Short-term effects of six Greek honey varieties on glycemic response. - GreenMedInfo Summary
Short-term effects of six Greek honey varieties on glycemic response: a randomized clinical trial in healthy subjects.
Eur J Clin Nutr. 2018 Apr 24. Epub 2018 Apr 24. PMID: 29686412
BACKGROUND/OBJECTIVES: This randomized, double blind, cross-over study investigated the glycemic response to six Greek honey grades differing in floral source and carbohydrate composition.
SUBJECTS/METHODS: Eleven clinically and metabolically healthy, fasting individuals (27 ± 7 years; nine women; BMI 24 ± 4 kg/m) received isoglucidic test meals (50 g available carbohydrate) and 50 g glucose reference, in random order. GI was calculated using the FAO/WHO method. Capillary blood glucose samples were collected at 0, 15, 30, 45, 60, 90, and 120 min. Salivary insulin samples were collected at 0, 60, and 120 min. Subjective appetite ratings(hunger, fullness and desire to eat) were assessed by visual analogue scales (VAS, 100 mm) at baseline and 120 min.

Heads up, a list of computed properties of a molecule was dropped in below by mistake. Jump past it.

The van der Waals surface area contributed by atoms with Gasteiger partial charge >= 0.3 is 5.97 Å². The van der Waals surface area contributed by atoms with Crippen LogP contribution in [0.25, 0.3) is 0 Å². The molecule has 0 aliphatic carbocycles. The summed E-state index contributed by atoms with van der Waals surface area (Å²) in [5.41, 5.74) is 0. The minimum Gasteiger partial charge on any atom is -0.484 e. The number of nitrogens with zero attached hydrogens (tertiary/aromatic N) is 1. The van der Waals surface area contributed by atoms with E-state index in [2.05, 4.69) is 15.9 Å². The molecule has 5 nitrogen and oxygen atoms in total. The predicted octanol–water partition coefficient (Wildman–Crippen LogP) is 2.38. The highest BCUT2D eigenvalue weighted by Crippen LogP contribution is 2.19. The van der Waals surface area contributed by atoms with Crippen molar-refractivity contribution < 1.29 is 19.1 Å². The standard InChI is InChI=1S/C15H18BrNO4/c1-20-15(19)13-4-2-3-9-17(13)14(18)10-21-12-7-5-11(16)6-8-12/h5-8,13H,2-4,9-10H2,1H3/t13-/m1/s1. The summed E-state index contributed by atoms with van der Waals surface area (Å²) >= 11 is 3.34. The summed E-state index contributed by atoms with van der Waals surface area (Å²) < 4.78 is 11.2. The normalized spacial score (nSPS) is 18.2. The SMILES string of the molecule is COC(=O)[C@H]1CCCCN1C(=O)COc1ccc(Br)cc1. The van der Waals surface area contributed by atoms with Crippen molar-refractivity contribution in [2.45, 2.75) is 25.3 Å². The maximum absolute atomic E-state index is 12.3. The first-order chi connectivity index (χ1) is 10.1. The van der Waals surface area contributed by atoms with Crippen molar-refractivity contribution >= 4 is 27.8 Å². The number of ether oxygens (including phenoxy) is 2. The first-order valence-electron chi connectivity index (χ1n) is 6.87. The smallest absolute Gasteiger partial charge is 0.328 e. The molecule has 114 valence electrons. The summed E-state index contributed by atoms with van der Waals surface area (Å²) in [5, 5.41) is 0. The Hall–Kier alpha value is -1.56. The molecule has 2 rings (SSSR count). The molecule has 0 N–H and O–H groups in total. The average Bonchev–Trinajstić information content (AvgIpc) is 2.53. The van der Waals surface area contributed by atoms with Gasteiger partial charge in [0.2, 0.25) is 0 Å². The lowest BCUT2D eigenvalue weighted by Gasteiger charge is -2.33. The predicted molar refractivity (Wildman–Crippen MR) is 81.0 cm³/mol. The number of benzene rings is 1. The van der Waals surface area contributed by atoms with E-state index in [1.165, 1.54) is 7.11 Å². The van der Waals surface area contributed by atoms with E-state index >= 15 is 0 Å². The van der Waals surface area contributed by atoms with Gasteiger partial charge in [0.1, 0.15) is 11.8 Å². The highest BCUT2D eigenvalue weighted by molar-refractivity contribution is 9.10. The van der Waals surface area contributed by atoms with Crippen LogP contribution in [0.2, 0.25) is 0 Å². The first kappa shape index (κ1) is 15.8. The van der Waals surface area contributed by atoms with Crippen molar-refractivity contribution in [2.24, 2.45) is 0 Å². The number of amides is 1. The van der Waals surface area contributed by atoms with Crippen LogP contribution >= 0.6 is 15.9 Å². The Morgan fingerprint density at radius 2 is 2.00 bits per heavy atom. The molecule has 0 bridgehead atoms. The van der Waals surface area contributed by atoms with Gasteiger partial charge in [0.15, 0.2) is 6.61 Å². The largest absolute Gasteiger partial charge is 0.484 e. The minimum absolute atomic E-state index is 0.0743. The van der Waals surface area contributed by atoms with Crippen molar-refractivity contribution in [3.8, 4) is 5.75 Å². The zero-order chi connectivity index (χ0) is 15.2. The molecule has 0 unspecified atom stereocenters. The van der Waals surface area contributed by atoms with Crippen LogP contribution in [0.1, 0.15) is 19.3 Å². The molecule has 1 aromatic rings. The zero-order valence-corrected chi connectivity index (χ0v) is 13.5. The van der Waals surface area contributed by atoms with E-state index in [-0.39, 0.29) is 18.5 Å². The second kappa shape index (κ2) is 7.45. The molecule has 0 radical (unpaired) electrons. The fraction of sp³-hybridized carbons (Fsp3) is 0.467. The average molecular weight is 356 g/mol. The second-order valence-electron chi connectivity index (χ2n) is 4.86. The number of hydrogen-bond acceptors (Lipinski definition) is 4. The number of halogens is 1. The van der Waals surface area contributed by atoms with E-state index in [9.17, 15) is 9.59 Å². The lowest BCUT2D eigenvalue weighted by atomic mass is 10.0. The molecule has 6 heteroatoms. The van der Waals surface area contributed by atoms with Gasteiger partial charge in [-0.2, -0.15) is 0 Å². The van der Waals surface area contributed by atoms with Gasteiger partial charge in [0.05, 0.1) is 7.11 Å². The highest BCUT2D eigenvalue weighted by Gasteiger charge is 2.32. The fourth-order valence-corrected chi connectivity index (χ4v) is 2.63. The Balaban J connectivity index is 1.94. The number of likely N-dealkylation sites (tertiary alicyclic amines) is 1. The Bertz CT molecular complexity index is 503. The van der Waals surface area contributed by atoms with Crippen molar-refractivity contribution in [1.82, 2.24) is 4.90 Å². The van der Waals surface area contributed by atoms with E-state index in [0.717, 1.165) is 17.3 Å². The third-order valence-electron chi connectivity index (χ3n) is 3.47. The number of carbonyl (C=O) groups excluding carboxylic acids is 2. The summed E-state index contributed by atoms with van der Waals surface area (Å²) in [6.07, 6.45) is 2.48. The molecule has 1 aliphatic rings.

RESULTS: Fir and chestnut honeys provided medium GI values (59 and 66, respectively, on glucose scale). Citrus, heather, pine and thyme honeys provided high GI (>70 on glucose scale). Sucrose to oligosaccharides ratio, sucrose content and fructose to glucose ratio were inversely associated with GI (p < 0.05). No differences were observed between honey varieties for fasting glucose, fasting and post-test-meal insulin concentrations and subjective appetite.
CONCLUSIONS: Honey varieties produced different glycemic responses, although having similar botanical origin and characterization, partly explained by their sucrose to oligosaccharide ratio (by 30%). Fir and chestnut honeys attenuated postprandial glycemic response, which may offer advantages to glycemic control.